This book is an incredibly moving history of the tumultuous years of modern China under Mao’s rule, witnessed, experienced, and told through the personal lens of an ethnic minority woman, who endured nearly 20 years imprisonment and surveillance regime as a result of her political activism in Xinjiang, or East Turkistan, located in the far west of China.
12. Angry Men (Film, 1957, Sidney Lumet)
A gripping and unique court-room drama film released in 1957 but no less relevant today. This Sidney Lumet classic reveals the challenges of consensus building and the role of the individual’s past experiences in decision-making. Crucial for appreciating how one person can create significant change, and for checking the self in our own decisions.
13. Documentaries on the Uyghur Crisis
René Cassin will not stand idly by given what we know about the treatment of Uyghur Muslims in Xinjiang Province. Our Jewish experience and values forbids it. To get informed, here are two documentaries outlining what is happening, and which give a face to the suffering taking place. Sign up to our newsletter and events to keep informed and find out what you can do to bring about change.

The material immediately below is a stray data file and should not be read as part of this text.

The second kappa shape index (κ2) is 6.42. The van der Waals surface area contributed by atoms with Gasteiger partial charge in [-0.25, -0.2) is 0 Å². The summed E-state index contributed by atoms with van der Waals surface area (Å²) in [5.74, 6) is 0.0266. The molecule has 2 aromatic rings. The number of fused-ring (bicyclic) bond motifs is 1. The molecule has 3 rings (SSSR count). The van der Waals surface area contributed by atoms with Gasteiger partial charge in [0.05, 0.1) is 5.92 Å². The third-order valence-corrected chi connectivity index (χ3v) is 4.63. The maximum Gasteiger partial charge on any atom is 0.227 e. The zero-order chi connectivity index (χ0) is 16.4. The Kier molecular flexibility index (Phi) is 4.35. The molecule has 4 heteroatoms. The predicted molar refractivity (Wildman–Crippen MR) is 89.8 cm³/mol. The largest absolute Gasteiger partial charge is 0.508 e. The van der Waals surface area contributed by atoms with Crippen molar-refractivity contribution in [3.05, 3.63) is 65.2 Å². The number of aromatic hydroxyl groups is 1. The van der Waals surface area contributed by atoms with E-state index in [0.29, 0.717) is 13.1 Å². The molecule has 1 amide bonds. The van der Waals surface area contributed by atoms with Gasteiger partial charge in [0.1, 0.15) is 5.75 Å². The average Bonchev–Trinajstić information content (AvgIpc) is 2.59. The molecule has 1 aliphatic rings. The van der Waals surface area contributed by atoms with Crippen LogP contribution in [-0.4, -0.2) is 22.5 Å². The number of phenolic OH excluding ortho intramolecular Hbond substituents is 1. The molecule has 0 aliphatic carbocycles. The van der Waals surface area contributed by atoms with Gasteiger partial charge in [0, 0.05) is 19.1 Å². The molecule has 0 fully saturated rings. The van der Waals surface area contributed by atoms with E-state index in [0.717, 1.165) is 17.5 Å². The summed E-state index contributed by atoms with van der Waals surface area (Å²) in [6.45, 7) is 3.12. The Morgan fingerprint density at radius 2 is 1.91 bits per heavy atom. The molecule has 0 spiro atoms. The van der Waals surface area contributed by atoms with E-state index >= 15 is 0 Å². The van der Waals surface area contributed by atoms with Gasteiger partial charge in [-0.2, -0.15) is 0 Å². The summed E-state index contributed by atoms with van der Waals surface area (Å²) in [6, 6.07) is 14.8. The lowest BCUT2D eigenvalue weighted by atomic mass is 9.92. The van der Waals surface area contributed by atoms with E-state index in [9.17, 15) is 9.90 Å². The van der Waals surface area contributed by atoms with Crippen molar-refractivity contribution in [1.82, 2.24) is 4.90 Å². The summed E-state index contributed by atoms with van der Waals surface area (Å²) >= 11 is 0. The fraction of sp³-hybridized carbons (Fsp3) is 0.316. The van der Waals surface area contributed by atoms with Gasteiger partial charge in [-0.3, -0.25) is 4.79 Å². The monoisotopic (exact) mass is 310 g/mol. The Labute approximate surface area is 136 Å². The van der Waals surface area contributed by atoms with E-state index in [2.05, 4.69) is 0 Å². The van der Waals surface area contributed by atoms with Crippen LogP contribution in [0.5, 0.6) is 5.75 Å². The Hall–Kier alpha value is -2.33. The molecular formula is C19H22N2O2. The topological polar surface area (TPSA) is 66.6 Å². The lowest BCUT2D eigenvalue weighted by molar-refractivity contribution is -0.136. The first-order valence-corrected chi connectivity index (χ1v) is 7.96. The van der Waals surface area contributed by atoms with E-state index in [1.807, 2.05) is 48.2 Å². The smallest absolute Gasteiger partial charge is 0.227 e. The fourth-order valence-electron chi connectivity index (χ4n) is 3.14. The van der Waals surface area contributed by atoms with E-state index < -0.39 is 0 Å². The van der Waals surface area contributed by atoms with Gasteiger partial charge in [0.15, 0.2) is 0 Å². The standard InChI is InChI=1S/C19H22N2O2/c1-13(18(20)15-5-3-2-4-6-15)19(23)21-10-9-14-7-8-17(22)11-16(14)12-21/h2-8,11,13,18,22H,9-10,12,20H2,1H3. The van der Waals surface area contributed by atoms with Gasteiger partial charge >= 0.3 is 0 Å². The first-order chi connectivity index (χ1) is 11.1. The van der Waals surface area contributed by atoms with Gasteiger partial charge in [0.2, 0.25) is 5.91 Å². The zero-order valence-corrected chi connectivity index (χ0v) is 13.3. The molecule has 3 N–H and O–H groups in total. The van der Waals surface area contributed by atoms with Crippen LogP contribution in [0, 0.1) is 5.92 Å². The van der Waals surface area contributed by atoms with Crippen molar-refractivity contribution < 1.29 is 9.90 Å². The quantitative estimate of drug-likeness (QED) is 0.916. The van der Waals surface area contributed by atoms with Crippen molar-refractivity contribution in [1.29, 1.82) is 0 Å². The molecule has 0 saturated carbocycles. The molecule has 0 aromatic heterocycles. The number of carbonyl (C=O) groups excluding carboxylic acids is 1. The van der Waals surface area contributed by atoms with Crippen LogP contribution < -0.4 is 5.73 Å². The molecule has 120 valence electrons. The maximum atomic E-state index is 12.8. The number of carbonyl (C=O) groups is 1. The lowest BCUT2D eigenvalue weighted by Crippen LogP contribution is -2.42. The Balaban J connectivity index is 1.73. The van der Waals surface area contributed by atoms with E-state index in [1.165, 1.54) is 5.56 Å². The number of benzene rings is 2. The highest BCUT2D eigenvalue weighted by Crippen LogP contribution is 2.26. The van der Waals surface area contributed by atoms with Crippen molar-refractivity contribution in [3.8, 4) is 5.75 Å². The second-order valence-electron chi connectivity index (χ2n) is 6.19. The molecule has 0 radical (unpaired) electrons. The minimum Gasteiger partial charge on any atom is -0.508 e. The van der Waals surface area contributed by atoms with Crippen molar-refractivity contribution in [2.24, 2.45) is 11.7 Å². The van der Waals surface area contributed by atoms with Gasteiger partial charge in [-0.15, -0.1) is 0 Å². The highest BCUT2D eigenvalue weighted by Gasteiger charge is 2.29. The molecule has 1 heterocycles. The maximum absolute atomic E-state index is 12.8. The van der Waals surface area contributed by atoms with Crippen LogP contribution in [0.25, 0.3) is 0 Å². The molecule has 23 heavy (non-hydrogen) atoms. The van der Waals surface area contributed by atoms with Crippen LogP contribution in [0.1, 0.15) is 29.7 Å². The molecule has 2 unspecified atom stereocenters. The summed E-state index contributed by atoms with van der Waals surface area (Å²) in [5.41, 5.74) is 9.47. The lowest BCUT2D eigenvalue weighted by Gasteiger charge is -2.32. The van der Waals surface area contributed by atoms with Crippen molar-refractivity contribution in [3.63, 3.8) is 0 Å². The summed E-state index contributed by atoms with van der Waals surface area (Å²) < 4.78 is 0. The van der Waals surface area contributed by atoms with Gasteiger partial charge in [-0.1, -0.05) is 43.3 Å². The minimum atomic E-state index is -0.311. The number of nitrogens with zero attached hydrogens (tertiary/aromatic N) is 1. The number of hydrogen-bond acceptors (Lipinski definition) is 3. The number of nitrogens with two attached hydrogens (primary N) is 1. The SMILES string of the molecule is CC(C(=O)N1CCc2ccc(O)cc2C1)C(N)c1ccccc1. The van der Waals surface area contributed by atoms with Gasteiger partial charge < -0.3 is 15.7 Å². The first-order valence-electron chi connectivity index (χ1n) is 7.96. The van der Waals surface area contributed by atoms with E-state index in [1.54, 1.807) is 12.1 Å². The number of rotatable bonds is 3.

- https://www.bbc.co.uk/iplayer/episode/m000btl7/panorama-how-to-brainwash-a-million-people (Nov 2019)
- https://www.bbc.co.uk/programmes/p06jvzh2 (Aug 2018)
14. The White Helmets (Netflix).
Our Education and Community Engagement Officer Moses said: ‘This documentary hit me right in the chestplate. It gave me a real sense of why mothers could possibly put their children in boats and across the seas, and how perverse it can be to accuse victims of persecution and war of abusing our system. It also inspired me to do something about it, to leave my comfort zone and to sacrifice my time to help others.
15. Adam Wagner’s Better Human Podcast
This podcast is both accessible and informative, exploring the role of Human Rights in this new Coronavirus context but also addressing the simple and crucial questions of what Human Rights actually are, where they came from and how they operate. Essential listening.
16. A House Through Time (BBC iplayer)
Three one hour episodes. 18th century house in Bristol built by wealthy sea captain from fortune made in slave trade.